So you think the City of South Bend’s plans to deal with 1,000 vacant and abandoned homes in 1,000 days is ambitious?
Now an army of artists is out to tackle up to 500 problem properties in a single weekend.
“And the more community you have involved in it, the more homes you can address,” said Christopher Stackowicz of cstackstudios, LLC.
While the artists won’t be able to demolish or renovate the homes, they do believe they can make a difference by changing the way people look at those properties.
The Spring Forward plan is to make vacant and abandoned homes look lived in and cared for by painting the plywood used to secure doorways and windows.
“This at least when they see a window painted like a window, with perhaps a silhouette of a mother and child in the window or a man reading the newspaper with flower boxes painted on there,” said Stackowicz. “Gives them a positive energy rather than just negative of just boards across the windows and doors.”
While the Spring Forward South Bend program amounts to window dressing it’s the type of thing Cincinnati has used to let otherwise powerless and frustrated neighbors do something about vacant and abandoned houses.
“It’s shown over in Cincinnati that crime rates, graffiti, all of those things go down when you do this in a neighborhood and it does again show some care. People are concerned over the neighborhood and want to see better things happen,” said Diana Hess with the Neighborhood Resources Corporation.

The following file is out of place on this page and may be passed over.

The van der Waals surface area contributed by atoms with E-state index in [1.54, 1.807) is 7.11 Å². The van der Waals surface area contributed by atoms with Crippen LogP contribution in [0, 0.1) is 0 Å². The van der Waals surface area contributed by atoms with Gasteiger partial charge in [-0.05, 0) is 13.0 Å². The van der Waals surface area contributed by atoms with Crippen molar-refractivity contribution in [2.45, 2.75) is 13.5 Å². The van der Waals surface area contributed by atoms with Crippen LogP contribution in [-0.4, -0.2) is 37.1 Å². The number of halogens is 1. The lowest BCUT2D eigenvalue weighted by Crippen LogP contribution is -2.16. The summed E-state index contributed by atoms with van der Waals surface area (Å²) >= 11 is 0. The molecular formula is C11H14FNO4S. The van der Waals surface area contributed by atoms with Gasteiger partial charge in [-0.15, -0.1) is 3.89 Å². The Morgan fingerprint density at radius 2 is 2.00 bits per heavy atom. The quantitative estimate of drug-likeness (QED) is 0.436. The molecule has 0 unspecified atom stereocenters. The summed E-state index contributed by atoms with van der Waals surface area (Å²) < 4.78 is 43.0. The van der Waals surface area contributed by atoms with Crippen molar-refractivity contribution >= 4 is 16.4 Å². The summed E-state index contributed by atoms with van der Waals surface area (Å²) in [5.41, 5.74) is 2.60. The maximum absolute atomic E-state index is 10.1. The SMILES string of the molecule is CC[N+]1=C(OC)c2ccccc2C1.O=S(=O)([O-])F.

Many of the 950 volunteers who recently painted a mural on the railroad bridge over State Road 933 north of Leeper Park have signed up for a chance to beautify vacant and abandoned homes.
“Artists are often one of the most vastly underutilized resources within a community and yet we have great ideas and are able to get things done and we're highly motivated right now,” said Stackowicz. “Without using city resources without using one big corporate umbrella that the citizens can take control of their neighborhoods and give them back to the neighborhoods give them back to the people.”
Spring Forward will take place on a single weekend on March 8th and 9th.
A donation of $500 is required to sponsor a vacant and abandoned house. Businesses are expected to account for the majority of sponsors.
“And out of that money the neighborhood association gets some money, the artist that designed the windows gets some money, so people working in the windows, whether it’s’ a school, a classroom of kids, or an area artist would get money from it as well,” said Diana Hess.
The group can be found on the internet at: www.facebook.com/springforwardsb